OSMF 2020 entre inquiétude et déception / OSMF 2020 between concern and disappointment almost 2 years ago

A lot here. I just want to make a few corrections for the record.

In the absence of a visible history in the wiki (which would obviously be interesting here again in terms of transparency), it is difficult to say when exactly the sentence: “Is responsible for allocating $$ to diverse worthwhile software projects with grants and microgrants was added. “in the Mission statement page.

The version history is accessible but a little hidden in the template of this page (look at lower right for “More”). This could be improved for sure with a better color choice. Help welcome.

Looking at the full history, that bullet was added in December 2015, apparently based on previous discussion that year (which was before my current tenure, and I have not delved into…).

https://wiki.osmfoundation.org/w/index.php?title=Mission_Statement&oldid=3461

It’s right that “$$” is a bit odd in our Mission Statement, but I think it’s simply a universal way to talk about “money” rather than a specific currency (which in practice is several). Anyway if that remains unclear or controversial, the Board can amend the statement.

Half of the available funds will thus have been spent in a single year, practically the equivalent of the Pineapple Fund donation spent on software projects outside the OSMF’s perimeter. The sustainability of this approach would be based on a fundraising strategy that has yet to be fully defined, given that the future economic context is particularly gloomy, that there has so far only ever been a single donation in excess of 100,000 Euros, and that the physical SotMs, a source of income for the Foundation, may not be organized in the coming years.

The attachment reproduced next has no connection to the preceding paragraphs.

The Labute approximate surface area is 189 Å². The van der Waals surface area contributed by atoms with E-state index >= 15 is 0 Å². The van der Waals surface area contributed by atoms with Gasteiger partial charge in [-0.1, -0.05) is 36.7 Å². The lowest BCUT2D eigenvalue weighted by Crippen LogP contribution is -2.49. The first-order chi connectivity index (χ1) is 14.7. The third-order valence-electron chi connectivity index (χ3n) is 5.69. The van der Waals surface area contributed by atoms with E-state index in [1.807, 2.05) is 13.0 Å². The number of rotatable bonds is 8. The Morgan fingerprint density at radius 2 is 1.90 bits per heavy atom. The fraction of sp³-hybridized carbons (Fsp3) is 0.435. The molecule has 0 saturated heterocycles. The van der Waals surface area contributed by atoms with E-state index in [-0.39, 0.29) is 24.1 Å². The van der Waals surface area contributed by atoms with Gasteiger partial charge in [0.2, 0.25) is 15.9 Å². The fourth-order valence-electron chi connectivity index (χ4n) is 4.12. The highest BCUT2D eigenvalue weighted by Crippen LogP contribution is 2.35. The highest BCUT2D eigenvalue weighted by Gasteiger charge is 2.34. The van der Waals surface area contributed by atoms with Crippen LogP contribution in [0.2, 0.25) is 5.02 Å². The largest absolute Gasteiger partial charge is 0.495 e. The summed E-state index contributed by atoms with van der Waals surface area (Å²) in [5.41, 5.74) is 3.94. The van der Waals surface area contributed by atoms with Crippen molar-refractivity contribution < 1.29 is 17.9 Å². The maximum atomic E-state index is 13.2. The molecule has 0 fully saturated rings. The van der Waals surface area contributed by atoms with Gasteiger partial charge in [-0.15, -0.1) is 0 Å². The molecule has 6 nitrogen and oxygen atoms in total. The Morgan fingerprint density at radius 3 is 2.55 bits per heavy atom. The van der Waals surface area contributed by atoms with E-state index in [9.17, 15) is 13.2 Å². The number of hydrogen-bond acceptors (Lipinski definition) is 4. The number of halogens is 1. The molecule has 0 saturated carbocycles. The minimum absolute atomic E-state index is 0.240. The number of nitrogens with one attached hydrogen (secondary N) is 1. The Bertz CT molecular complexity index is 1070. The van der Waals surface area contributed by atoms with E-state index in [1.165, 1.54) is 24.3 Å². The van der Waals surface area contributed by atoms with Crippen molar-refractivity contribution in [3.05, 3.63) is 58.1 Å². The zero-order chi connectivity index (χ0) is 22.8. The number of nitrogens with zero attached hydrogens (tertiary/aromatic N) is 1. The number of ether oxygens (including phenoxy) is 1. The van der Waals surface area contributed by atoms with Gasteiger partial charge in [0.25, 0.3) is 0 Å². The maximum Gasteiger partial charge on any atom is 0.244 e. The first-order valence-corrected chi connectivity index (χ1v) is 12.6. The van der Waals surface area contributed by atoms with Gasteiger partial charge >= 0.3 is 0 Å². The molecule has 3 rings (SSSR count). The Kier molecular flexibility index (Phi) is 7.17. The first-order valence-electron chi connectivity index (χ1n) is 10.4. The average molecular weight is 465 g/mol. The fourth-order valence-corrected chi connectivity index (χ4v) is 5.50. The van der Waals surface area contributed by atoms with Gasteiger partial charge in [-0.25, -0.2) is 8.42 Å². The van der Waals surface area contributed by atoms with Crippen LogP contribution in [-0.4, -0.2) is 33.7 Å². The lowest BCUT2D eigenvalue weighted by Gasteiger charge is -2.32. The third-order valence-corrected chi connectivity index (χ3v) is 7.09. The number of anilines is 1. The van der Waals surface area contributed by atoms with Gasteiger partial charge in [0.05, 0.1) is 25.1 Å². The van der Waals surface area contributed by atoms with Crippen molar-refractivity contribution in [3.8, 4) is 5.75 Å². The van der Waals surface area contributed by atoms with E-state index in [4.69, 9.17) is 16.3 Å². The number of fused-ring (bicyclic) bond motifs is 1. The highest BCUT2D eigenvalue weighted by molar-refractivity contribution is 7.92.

In August, we announced the approach to funding this without drawing on OSMF reserves. https://lists.openstreetmap.org/pipermail/osmf-talk/2020-August/006997.html

“To help fund this project, as well as the SSRE role, we’re looking at earmarked donations from companies, chapters and organisations.”

We’re not ready to announce the full results yet, but I can say that we will meet our fundraising goal and will not be required to draw on our reserves for this. Further, we are devising a longer term fundraising strategy to bring us sustainability in the coming years.

For my part, I would add the new tendency to create restricted committees whose members are chosen directly by the board (or whose selection is made through the caudal forks of one of the board members), which differs significantly from the practice of working groups open to any member who wants to get involved.

The committees are not fundamentally more restricted. All the working groups, and committees within groups, all have different qualifications expected of members and processes of approving new members. The Microgrants Special Committee did have a selection process, but was open to nomination by anyone. The Diversity and Inclusion Special Committee in open to people who want to actively contribute with no defined process (note we have been unfortunately been inactive).